Also falling within Thonger’s duties is coordinating high water rescues, like the one Pansini made earlier this summer. That includes using the Army surplus truck acquired by Police Chief Ric Bruckenthal in the wake of Superstorm Sandy.
“As we’re getting these huge storms now, it’s getting crazy on the roads,” Wine said.
The heavy duty truck technically belongs to the Village of Northport, the chief said, although the fire department gets a fair amount of use out of it. They’ve already extended the exhaust so it can drive into deeper water, and department officials are working out arrangements with the police and highway departments to add a small pump, canopy, ropes, life preservers and other equipment on it. That could help avoid sending fire trucks worth half a million dollars into the middle of corrosive saltwater.
With only dive/rescue members stationed on the truck, Wine said they employ many of the same tactics and equipment when on the harbor. Thonger stocks 10 each of five different suits for water exposure.
Dive/rescue team members are also responsible for basic training and participation requirements for firefighters and EMTs. That includes 85 hours of training for rookie firefighters, at least 20 percent of calls annually for firefighters, and at least 10 percent of rescue calls for EMTs.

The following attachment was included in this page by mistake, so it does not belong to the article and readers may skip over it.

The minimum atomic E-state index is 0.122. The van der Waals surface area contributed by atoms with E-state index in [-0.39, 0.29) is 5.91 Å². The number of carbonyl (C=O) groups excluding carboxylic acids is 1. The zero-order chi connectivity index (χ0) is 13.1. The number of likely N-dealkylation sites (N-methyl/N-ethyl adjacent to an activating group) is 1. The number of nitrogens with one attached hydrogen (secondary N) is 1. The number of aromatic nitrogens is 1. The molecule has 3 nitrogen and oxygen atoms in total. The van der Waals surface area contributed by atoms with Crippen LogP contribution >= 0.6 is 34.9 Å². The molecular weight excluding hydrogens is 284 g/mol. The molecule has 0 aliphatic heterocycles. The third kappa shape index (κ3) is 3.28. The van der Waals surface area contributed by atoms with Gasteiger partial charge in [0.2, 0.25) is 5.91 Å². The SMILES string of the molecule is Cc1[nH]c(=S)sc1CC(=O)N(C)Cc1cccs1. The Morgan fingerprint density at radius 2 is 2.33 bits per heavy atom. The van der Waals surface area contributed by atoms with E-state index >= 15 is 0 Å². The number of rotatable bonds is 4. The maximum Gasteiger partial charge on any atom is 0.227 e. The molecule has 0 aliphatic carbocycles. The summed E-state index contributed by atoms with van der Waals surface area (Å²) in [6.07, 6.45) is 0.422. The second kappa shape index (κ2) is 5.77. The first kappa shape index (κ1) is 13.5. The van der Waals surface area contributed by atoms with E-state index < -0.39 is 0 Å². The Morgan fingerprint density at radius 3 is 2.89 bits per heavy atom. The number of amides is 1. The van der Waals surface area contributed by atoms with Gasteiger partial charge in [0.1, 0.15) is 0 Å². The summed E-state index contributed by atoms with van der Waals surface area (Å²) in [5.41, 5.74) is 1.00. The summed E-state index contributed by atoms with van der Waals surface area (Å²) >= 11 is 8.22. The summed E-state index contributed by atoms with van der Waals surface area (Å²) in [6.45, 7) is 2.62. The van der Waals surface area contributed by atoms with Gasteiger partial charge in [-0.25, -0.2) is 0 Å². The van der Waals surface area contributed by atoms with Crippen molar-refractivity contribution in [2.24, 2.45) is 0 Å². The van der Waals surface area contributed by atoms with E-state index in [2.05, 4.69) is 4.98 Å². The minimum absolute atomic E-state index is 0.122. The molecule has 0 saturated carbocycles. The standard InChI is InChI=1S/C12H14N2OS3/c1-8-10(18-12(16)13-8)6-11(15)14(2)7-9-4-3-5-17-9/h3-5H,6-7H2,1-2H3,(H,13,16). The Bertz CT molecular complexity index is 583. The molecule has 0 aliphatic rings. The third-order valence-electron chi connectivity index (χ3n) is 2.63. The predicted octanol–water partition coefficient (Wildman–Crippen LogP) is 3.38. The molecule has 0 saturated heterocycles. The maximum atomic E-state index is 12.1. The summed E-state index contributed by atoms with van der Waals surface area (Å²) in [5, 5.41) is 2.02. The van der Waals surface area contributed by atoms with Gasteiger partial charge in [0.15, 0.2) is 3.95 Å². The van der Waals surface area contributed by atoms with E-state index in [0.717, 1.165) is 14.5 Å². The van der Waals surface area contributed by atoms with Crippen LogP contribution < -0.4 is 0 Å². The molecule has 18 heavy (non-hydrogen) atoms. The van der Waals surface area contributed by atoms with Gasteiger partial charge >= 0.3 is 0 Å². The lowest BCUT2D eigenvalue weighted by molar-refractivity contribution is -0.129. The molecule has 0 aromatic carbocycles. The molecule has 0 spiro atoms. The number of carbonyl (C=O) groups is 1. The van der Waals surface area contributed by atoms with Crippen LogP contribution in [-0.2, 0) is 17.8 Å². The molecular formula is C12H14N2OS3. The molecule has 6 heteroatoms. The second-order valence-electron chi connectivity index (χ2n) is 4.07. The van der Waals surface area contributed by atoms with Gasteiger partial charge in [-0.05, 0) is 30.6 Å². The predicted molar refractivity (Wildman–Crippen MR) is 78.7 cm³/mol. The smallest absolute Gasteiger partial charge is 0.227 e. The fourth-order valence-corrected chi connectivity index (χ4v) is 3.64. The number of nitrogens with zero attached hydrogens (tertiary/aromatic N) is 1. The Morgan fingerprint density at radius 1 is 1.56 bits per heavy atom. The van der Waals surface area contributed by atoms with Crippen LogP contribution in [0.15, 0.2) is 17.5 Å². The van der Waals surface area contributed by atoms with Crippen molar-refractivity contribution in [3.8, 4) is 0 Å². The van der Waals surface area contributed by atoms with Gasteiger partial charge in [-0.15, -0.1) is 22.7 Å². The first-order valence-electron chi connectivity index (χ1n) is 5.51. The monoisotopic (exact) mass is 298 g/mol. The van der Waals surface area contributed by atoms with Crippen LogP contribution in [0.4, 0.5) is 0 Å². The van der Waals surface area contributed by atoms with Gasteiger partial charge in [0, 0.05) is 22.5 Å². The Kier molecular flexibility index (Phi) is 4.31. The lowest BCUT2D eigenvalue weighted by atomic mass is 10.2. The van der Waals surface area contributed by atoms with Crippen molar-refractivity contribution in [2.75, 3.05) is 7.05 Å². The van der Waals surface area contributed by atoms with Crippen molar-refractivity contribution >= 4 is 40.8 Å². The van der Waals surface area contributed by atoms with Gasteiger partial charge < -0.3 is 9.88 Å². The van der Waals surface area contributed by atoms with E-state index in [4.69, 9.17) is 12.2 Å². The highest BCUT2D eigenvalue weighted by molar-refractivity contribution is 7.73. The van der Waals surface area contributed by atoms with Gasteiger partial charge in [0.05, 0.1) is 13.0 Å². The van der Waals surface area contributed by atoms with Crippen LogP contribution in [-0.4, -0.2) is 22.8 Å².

Many neighboring departments, communities and organizations aren’t aware the Northport Fire Department has such capabilities, Thonger said. In one case, the Coast Guard was tackling a boat fire by the Northport Yacht Club for some time before a firefighter happened along the scene. The fire boat was dispatched and the flames were extinguished in minutes.
“That’s always been an issue. You don’t get the call or there’s a delay,” he said.
Northport falls amongst the middle in terms of all calls responded to, Wine said. Both the Huntington and Centerport Fire Departments have a boat with no dive team, and Cold Spring Harbor has a team with no boat, he added.
“We’re one of the few departments with everything,” the chief said.
Both Wine and Thonger griped about certain use of their services, particularly 911 calls made for preventable, non-emergencies like a boat with a dead battery or boater who ran out of gas. Many boaters in Northport waters don’t have VHF radios frequently used by mariners the world over, they said, relying on cell phones to call for help.
When a dispatcher relays the call to Northport, Thonger added, it comes over as a vessel “in distress.” It’s not until the fire boat arrives that they find out “in distress” meant no gas.
Calling 911 in Northport for help also does not cost a penny – on top of taxes – but hiring a private towing company does.
But there are times when a seemingly minor incident can actually be a more serious problem. The vessel could be capsized with people in the water, Thonger said.
“We don’t know if the boat is taking on water,” Wine added.
Knowing that, both leaders said the dive/rescue team will always give maximum effort responding to water-related calls.
“All of our responses are the same,” Thonger said.